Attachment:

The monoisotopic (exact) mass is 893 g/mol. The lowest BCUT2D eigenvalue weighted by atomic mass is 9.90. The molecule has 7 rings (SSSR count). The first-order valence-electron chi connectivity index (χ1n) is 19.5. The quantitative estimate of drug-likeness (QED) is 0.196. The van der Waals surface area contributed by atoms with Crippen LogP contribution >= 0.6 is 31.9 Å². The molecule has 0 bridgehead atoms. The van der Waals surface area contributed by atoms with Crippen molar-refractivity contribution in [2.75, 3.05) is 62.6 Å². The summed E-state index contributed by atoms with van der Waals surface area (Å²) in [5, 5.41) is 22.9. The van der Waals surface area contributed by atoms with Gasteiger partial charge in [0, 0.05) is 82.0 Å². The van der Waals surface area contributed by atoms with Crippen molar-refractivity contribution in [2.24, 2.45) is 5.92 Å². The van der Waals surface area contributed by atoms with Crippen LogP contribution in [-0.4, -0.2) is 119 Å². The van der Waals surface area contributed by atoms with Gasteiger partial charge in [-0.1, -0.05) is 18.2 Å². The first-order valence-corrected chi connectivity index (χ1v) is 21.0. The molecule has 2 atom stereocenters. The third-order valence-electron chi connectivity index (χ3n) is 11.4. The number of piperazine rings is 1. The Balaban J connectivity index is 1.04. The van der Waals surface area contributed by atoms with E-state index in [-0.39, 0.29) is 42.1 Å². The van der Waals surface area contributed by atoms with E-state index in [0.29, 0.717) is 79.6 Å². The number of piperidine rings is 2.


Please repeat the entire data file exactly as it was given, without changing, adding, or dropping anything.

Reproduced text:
The monoisotopic (exact) mass is 893 g/mol. The lowest BCUT2D eigenvalue weighted by atomic mass is 9.90. The molecule has 7 rings (SSSR count). The first-order valence-electron chi connectivity index (χ1n) is 19.5. The quantitative estimate of drug-likeness (QED) is 0.196. The van der Waals surface area contributed by atoms with Crippen LogP contribution >= 0.6 is 31.9 Å². The molecule has 0 bridgehead atoms. The van der Waals surface area contributed by atoms with Crippen molar-refractivity contribution in [2.75, 3.05) is 62.6 Å². The summed E-state index contributed by atoms with van der Waals surface area (Å²) in [5, 5.41) is 22.9. The van der Waals surface area contributed by atoms with Gasteiger partial charge in [0, 0.05) is 82.0 Å². The van der Waals surface area contributed by atoms with Crippen molar-refractivity contribution in [2.24, 2.45) is 5.92 Å². The van der Waals surface area contributed by atoms with Crippen LogP contribution in [-0.4, -0.2) is 119 Å². The van der Waals surface area contributed by atoms with Gasteiger partial charge in [-0.1, -0.05) is 18.2 Å². The first-order valence-corrected chi connectivity index (χ1v) is 21.0. The molecule has 2 atom stereocenters. The third-order valence-electron chi connectivity index (χ3n) is 11.4. The number of piperazine rings is 1. The Balaban J connectivity index is 1.04. The van der Waals surface area contributed by atoms with E-state index in [-0.39, 0.29) is 42.1 Å². The van der Waals surface area contributed by atoms with E-state index in [0.29, 0.717) is 79.6 Å². The number of piperidine rings is 2.